The CMS is pressing pause on two initiatives to automate how it pays tax and subsidy payments to plans on the insurance marketplace and how consumers appeal denials of coverage eligibility.
In two under-the-radar notices released this week, the federal agency announced that it will continue a paper-based process for eligibility appeals until the end of the year. In a separate notice, it announced a month-long delay in its plan to automate processing of payments the CMS makes for tax credits.
The Affordable Care Act indicates that consumers should be able to file appeals for marketplace eligibility decisions by phone or internet. However, nearly three years after HealthCare.gov opened for business, consumers still only have the option to either mail or fax an appeal, and the agency has up to 90 days to respond.
The paper-based appeals process was supposed to end in 2014, but the CMS extended it for a year and in a March 22 notice extended it until the end of this year.
“We understand that in their third year of operation, appeals entities are compliant with a number but not all of the requirements in the regulations governing the acceptance of Internet-based appeal requests,” the CMS said in the notice, adding that the extensions allow organizations who hear appeals on behalf of HealthCare.gov and state based exchanges the time to implement technology to allow online appeals.
It's unclear where state-based exchanges are in making the appeals process more automated as the matter hasn't been studied.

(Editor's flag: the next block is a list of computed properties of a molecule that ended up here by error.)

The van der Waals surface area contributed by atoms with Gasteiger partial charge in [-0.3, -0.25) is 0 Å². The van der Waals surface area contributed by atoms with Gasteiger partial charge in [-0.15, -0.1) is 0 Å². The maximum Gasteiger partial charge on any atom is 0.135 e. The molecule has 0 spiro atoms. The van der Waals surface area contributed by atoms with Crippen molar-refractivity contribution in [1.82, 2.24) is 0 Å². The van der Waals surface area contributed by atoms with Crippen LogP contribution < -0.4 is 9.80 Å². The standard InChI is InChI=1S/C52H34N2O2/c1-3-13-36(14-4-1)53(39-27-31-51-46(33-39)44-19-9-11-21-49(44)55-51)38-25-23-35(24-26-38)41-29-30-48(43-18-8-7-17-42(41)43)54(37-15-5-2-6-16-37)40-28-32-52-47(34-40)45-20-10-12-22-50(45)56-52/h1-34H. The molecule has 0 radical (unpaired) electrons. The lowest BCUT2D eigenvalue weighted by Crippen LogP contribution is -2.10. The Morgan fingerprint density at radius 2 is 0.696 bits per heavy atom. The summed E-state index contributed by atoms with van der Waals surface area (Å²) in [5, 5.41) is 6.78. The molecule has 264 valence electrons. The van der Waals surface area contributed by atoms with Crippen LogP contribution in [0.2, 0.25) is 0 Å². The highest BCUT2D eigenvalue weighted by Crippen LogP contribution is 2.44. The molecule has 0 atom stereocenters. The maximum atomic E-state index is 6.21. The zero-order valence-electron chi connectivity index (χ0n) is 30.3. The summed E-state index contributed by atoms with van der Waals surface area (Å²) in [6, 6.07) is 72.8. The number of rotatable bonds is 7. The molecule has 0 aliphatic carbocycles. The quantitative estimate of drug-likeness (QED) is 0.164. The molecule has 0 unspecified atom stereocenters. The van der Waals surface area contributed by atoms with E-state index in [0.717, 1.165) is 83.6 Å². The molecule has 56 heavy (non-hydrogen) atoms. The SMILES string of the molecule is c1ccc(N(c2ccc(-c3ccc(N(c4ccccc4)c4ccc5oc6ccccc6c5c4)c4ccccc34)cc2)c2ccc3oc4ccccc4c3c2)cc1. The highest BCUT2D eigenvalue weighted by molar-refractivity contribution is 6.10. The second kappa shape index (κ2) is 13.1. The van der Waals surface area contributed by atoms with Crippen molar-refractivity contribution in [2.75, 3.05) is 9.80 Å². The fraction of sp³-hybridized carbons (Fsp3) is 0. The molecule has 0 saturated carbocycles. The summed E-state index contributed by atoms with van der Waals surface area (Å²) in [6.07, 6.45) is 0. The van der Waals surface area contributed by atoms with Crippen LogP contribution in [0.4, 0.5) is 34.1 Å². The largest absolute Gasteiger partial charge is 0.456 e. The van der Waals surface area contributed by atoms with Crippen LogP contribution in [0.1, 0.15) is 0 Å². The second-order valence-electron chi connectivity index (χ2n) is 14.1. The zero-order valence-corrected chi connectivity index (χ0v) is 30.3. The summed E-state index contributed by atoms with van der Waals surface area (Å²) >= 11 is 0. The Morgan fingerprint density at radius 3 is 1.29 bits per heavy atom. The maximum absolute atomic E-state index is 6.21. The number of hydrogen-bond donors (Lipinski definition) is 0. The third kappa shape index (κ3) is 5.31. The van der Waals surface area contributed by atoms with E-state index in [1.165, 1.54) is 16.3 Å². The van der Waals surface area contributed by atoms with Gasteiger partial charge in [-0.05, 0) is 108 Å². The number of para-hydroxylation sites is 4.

The appeals process has improved greatly from the early days of open enrollment. Most get decisions on their appeals within 90 days, said Kate Ende, legal program coordinator at Consumers for Affordable Health Care, a Maine-based advocacy consumer advocacy organization.
Mara Youdelman, managing attorney with the National Health Law Program argues some consumers have had to wait longer. She is pushing for an internet-based appeals option while maintaining the paper option.
The Government Accountability Office recently found that the CMS does not effectively address inconsistencies in individuals' applications. Last year, about 470,000 people completely lost their healthcare coverage, and more than 1 million lost at least part of their subsidies because they had difficulty proving eligibility.
The CMS also announced a small delay in its efforts to pay premium and cost-sharing subsidies to exchange plans through an automated electronic process for some plans.
The CMS was using a manual process to make monthly payments. Issuers submitted monthly excel workbooks with plan-level information regarding premium tax credits and cost-sharing reductions. The new process was supposed to kick off at the beginning of this year, but there was a three-month grace period between January 2016 and March 2016 for issuers who were not ready for the adoption of the automated method.
In memo this month, the CMS announced it was extending the grace period until April 2016.
“Then it's bringing the hammer down starting in May – all issuers will transition to the (automated) process,” said Katherine Hempstead, a health insurance policy director at the Robert Wood Johnson Foundation.
In December, the CMS announced that it will withhold 25% of payments owed to plans that aren't prepared for the new method.